"I think Vicki will make everybody better," Coach Pat Summitt said. "I think when she's in the lineup she will get everybody's attention. If they don't already notice what she can bring to the court, they must have blinders on today because clearly she is the most athletic post player that we have and right now one of the most efficient."
Baugh's teammates definitely weren't wearing blinders, and they could be forgiven if they stopped to just watch a few times. Baugh is one of the most respected and well liked members of the team, and every good play she made was met with cheers, claps or verbal praise, even from the players she scored on or defended Tuesday.
Kelley Cain spent her court time one on one with Assistant Coach Dean Lockwood working on post moves, jumpers and free throws as the plan with the 6'6 center this month has been one of caution after she finished her first full season since her senior year of high school in 2007. Cain missed her true freshman year to have her right kneecap realigned and then had a truncated season a year ago as the screws from that surgery began to move out of the bone.
Cain and Baugh entered Tennessee at the same time, but Baugh played her freshman year of 2007-08 and was an integral part of the 2008 postseason run to the national title. It was in that win over Stanford that she tore her ACL on a high-post drive to the basket and then re-tore it in February of the 2008-09 season in what became a truncated season for Baugh.
Cain played all of this past season while Baugh sat out to recover from a second surgery so they both enter next fall as redshirt juniors, having realigned class year because of injury.
The coaches have waited two years for the centerpieces of the post game to both be healthy, and that time could finally come for them to see Cain and Baugh together in the paint next fall at 100 percent or at least as close to it as they've ever been since they arrived in Knoxville.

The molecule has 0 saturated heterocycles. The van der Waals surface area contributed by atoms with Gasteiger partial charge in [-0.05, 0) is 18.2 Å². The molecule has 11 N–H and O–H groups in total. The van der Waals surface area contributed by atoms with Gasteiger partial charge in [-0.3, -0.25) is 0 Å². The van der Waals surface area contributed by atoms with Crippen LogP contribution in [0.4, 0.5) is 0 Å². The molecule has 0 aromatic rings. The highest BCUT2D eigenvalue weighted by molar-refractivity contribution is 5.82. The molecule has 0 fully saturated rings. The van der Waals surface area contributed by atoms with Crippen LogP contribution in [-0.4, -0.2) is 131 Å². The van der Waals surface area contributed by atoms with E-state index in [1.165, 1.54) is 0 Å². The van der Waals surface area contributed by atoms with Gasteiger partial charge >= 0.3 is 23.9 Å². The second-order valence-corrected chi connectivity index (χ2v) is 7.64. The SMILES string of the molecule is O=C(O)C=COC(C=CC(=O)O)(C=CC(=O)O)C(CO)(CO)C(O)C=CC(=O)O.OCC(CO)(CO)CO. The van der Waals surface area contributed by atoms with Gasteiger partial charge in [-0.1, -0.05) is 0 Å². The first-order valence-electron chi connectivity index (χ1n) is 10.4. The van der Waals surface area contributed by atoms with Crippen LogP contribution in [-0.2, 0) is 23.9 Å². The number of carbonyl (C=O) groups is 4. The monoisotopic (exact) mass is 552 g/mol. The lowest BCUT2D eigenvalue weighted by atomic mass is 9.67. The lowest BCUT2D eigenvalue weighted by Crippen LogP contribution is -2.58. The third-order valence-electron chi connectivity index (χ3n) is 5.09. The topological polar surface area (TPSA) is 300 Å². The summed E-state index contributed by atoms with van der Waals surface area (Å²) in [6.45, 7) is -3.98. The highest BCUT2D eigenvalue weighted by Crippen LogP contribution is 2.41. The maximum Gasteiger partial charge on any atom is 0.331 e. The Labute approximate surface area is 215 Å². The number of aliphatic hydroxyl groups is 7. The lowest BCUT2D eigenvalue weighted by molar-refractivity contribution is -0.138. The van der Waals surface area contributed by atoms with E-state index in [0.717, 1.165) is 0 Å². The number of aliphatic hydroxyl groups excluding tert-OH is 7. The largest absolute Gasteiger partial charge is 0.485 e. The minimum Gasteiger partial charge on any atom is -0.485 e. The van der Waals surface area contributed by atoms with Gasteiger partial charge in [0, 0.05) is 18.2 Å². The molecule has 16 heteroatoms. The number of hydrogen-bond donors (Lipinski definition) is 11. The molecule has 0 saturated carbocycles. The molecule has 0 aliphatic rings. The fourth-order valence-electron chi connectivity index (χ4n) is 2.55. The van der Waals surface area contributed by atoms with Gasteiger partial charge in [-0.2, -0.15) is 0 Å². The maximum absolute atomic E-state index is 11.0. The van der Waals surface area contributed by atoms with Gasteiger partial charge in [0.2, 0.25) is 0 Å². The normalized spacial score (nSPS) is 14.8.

"We should, barring no injuries," Summitt said. "It gives us more size and it gives us more options. I think with Kelley that's key for us (inside) and then you throw in Vicki.
"Where is Lyssi going to land? That's up to Lyssi. Lyssi is one that's really got to understand the investment she has to have this off-season. That is going to be key. That's a big three. Glory Johnson has got to find a way to be more efficient offensively for us and we'll challenge her on the defensive end as well."
Alyssia Brewer worked her way into the starting lineup this season after making a significant leap from freshman to sophomore year. Johnson has been inconsistent in her first two seasons but has shown the athleticism to compete in the paint. Summitt sees both of them as vital pieces of the post game and wants both to ratchet up their game this summer.
That is where the presence of Baugh can deliver a message that the coaches haven't been able to convey because of lack of post depth. Even at maybe 60 percent of her effectiveness, Baugh elevated the post play Tuesday, and the coaches had her square off against her teammates in some alignments to provide a physical example of the difference.
"Vicki Baugh was the best post player on the floor today," Summitt said. "I'm not surprised. I thought when she and Lyssi went head to head, she was just much better. She is a quicker jumper. Lyssi has got to understand that she has got to get herself in tiptop shape if she wants to be a starting post player for us. That is going to be a must.
"(Baugh) may be 60 to 65 percent. She's clearly one of the best athletes. I just think that she plays to her strengths. She understands how to use the glass. She's a good shot blocker. She's got a good feel for the game. I think someone like Glory Johnson could learn a lot if she just pays attention to what she's doing."
Baugh has been on the practice court just five times now after 13 months away from college basketball. Even under those parameters, her ability and flashes of athletic plays on both sides of the ball emerge. The next steps for Baugh are to regain her confidence in her knee, understand when it's time to ease up as her knee adjusts to repetition and pounding and work her way back into shape.
"I have to understand what pain I should push through and what pain I need to stop," Baugh said. "That's hard to distinguish sometimes, but that's why I have JMo for help."